U.S. Trade Representative Robert Lighthizer and Ag Secretary Sonny Perdue announced that the government of Morocco has agreed to allow commercial imports of U.S. meat and poultry for the first time. Lighthizer says opening new markets is a continuing priority for the Trump Administration. “This new access to the Moroccan market is an important step in ensuring that American farmers can continue to expand their exports,” says Lighthizer. Perdue says expanding exports is a top priority for USDA. “I’m convinced that when the Moroccan people get a taste of American poultry, they’re going to want more of it,” Perdue says. “We hope there are other things we can cooperate on as USDA continues to expand market access around the globe.” The U.S. is the world’s second-largest poultry exporter, with global sales of poultry meat and products at $4.3 billion in 2017. Initial estimates show that Morocco will be a $10 million market, but there will be room for additional growth.

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Soybean Analyst Says China May Have to Buy More U.S. Soybeans

In spite of an ongoing trade war between the world’s two largest economies, China may actually have to start buying U.S. soybeans in the near future. A Reuters report says oil seed analysis organization Oil World, based in Germany, says South American countries can’t supply all the soybeans that China needs. China is the world’s largest soybean buyer and has been buying South American supplies to make up for the shortfall caused by the trade war with America. However, South American supplies that are actually available for export are down. The latest newsletter from Oil World says China will have to buy more U.S. soybeans. “The South American supply shortage will make it necessary for China, in our opinion, to import 15 million tons of U.S. soybeans in October 2018/March 2019, even if the trade war isn’t resolved,” Oil World says in its newsletter. Oil World also says those Chinese purchases of U.S. soybeans could start again in the “coming weeks.” Otherwise, without buying from America, domestic supplies of soybeans will get very tight in China.  

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Farm Bureau Denounces North Carolina Gag Order Against Farmers

A judge’s order forbids farmers and their neighbors from discussing the recent run of abusive and predatory lawsuits against pork farmers in North Carolina. Lawyers for the American Farm Bureau Federation and the North Carolina Farm Bureau filed a brief asking for the order to be overturned. Although their law-abiding farms have been labeled a “nuisance” by trial lawyers seeking multi-million-dollar verdicts from urban juries, the farmers and their neighbors can’t talk about it. They can’t talk about the conditions and practices on their farms and the devastating effects of the lawsuits on their rural communities. Trial lawyers actively solicited hundreds of plaintiffs to assert nuisance allegations in dozens of lawsuits against Murphy Brown, LLC. While the company is the only named defendant, most of the farms are independently owned family farms, which stand to lose their production contracts and their livelihoods as a result of the litigation. The brief denounced the chilling effect the gag order will have on the American Farm Bureau, as well as the North Carolina Farm Bureau, for years to come if the order is not lifted.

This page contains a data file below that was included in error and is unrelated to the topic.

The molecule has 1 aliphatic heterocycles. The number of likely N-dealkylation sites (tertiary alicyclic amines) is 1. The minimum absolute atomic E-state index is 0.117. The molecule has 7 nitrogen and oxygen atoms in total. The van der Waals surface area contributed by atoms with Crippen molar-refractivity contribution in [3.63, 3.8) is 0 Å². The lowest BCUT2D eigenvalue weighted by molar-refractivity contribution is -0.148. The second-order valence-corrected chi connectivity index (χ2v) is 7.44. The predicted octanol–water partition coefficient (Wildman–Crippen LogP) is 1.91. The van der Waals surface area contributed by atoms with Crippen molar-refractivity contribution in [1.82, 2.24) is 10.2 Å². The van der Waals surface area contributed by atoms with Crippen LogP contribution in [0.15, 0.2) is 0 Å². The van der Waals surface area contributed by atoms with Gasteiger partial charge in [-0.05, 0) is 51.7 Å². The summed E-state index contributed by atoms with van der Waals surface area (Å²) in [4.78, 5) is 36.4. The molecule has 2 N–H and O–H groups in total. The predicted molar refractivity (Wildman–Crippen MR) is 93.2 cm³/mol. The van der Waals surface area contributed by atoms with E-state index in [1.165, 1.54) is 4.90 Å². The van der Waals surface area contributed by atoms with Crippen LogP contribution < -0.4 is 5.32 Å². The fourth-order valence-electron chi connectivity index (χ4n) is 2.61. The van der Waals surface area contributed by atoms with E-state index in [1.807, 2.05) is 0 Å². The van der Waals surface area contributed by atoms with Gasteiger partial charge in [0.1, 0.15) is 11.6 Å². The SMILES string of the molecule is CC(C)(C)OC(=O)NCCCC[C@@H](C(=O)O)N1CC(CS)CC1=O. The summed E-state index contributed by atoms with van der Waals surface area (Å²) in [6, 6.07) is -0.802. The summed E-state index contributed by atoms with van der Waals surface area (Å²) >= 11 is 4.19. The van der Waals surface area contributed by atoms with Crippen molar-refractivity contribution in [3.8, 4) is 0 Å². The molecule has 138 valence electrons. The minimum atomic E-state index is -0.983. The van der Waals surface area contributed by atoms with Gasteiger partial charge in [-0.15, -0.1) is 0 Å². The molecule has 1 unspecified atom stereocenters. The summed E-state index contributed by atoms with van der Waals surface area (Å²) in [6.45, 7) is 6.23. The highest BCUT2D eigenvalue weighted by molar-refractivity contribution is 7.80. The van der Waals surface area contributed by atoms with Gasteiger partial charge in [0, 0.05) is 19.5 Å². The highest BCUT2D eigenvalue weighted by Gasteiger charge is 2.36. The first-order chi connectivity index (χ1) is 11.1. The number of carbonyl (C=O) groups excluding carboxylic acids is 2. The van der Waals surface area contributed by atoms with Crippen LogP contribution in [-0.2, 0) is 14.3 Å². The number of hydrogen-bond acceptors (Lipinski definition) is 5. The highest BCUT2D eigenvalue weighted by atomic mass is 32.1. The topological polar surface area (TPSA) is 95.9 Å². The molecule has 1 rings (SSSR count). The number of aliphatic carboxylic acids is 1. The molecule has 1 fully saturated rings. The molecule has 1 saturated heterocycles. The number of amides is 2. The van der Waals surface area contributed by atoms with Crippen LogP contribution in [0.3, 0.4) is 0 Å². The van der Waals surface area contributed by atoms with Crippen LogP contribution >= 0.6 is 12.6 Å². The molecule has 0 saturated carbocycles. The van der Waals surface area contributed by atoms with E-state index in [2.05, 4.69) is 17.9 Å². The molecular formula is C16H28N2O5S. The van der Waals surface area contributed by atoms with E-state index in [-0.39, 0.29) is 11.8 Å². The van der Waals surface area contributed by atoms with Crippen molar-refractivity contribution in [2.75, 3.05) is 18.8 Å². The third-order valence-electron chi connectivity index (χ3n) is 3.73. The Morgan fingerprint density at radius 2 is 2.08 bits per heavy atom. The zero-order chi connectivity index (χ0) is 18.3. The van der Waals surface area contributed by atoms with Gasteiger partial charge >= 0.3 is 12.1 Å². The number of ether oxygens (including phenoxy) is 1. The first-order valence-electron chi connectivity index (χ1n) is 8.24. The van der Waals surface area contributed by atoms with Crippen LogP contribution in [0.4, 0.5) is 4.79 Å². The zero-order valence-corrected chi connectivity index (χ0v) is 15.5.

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Deadline to Sign up for Continuous Conservation Reserve Program Approaching

Farm Service Agency Administrator Richard Fordyce is reminding producers that the deadline to sign up for enrollment in the Conservation Reserve Program is Friday, August 17th. “Any agricultural producer with eligible land should look into the benefits of this program,” Fordyce says. “It removes marginal, erodible land from production, thereby improving water quality, increases wildlife habitat, and provides more opportunities for recreational activities like fishing, hunting, and wildlife viewing.” For this year’s signup, limited priority practices are available for continuous enrollment. They include grassed waterways, filter strips, riparian buffers, wetland restoration, and others. FSA will use updated soil rental rates to make their annual payments, reflecting current values. It will not offer incentive payments as part of the new signup. USDA will not open general signup this year. However, a one-year extension will be offered to existing CRP participants with expiring contracts of 14 years or less.

SOURCE: NAFB News Service